I and a few others were having a discussion on Twitter with the management visionary and author of In Search of Excellence Tom Peters. Peters was reacting to a suggestion that many leaders fail to behave as leaders — that they do the wrong thing. I jumped into the Twitter stream, asking: If courage is important, does changing inherent inertia require an alternative vision and courage to act?”
The reply was typical provocative Tom Peters.
Brilliant: Level of fury with the status quo such that one cannot not act. Having the courage to change isn’t enough; innovative leaders are compelled to do so.
I had the chance to meet Zach Nelson, president of cloud business software provider NetSuite, in a few years ago. We were at a Chicago Cubs game where the conversations flowed easily between business, baseball, and other topics. Nelson had mentioned that Billy Beane, the general manager for the Oakland A’s and the inspiration for the book and movie Moneyball staring Brad Pitt, sat on the NetSuite board of directors.
As the conversation pivoted from baseball to analytics, we agreed that having access to data is no longer a differentiator for Billy Beane or any other general manager in Major League Baseball. They all have learned from the Moneyball story and have developed similar processes and analytic capabilities to what Beane pioneered. All teams can now look deep into data to find that next underpriced yet high-performing athlete that could be the missing link to gain a playoff spot. The data can also highlight that tenured veteran who has been loyal to the team, and in fact helped them win championships in years past, but is now beyond his prime and might just be today’s obstacle to gaining that playoff berth.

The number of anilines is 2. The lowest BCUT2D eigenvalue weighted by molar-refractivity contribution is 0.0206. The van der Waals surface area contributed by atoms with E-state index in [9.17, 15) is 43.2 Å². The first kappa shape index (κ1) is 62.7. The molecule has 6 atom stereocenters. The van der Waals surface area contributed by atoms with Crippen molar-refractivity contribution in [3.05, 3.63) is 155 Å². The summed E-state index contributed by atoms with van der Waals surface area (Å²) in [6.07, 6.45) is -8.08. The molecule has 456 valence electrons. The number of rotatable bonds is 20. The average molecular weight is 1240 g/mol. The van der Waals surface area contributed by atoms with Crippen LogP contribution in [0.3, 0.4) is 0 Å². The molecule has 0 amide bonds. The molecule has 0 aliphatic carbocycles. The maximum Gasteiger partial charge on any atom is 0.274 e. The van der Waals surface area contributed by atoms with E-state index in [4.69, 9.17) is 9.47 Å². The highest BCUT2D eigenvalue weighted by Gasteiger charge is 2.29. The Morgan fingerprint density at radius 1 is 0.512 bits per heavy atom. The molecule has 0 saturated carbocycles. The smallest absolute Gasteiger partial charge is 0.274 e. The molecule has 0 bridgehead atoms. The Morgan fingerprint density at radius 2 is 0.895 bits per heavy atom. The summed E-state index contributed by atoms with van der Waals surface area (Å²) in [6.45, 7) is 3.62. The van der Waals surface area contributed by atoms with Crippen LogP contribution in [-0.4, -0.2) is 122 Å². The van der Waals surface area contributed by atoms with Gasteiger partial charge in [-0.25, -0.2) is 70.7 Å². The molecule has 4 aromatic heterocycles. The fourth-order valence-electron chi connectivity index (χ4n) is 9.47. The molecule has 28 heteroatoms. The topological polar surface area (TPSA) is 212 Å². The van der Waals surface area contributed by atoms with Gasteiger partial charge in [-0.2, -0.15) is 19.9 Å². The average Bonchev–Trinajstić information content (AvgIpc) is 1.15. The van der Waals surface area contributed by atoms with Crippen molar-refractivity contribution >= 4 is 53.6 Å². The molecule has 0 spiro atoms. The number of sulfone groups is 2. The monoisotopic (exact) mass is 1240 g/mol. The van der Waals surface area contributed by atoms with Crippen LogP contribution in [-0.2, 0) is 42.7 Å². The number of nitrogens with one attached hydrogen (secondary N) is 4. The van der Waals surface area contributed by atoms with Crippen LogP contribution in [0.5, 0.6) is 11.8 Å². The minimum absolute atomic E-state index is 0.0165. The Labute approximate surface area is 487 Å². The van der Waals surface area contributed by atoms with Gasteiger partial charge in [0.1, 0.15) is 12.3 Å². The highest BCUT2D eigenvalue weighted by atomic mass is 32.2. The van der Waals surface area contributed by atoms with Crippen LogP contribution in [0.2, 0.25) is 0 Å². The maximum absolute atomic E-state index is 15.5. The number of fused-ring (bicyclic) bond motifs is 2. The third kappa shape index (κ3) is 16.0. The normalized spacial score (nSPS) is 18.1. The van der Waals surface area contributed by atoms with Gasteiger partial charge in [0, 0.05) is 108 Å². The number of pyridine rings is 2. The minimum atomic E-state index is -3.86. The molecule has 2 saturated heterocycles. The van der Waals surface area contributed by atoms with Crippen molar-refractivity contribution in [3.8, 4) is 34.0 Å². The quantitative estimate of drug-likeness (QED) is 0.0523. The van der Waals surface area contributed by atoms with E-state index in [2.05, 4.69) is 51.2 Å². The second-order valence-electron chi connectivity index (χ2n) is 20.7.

I asked Nelson if Billy Beane was disappointed that this parity now existed, that all teams could, in essence, have the same data and analytical methods to see who should be moved on and off the roster. “He’s not worried,” Nelson said. When I asked him why, he said that Beane had at one time told him, “You still have to make the call.”
Someone needs to make the decision. Someone must have that level of fury with the status quo such that they cannot not act. It’s a tough call for a Major League Baseball general manager to move a beloved veteran off the roster and bring in a relatively unknown. There is risk involved. The result is not a foregone conclusion. And I guarantee you there would be factions within that team arguing vehemently against any such move.
The same scenario plays out in wholesale distribution every day. We might sense the winds of change and intuitively know that our technology platform, business model, or supplier relationships, for example, are impediments to innovation and long-term sustainability. But at the end of each month, the business still provides profits (albeit slimmer than a decade ago) and we are drawn to the gravitational pull of the status quo.
Transformative leaders, on the other hand, will have that level of fury with the status quo so that they cannot not act. Brian Solis, principal at Altimeter Group, a research firm focused on disruptive technology, puts it this way, “It takes courage to break what others see isn’t yet broken and rebuild it in a way that others can’t yet visualize, appreciate, or support.”
This post is pulled from my book INNOVATE! How Successful Distributors Lead Change In Disruptive Times
Building THE Winning Culture
I’m both proud and honored to announce a new partnership with Level Five Associates. Level Five principals U.S. Army major generals (ret) Robert W. Mixon Jr. and John Batiste and I have co-developed and will co-present a one of a kind two-day executive leadership program May 11-12, 2016 in Dallas.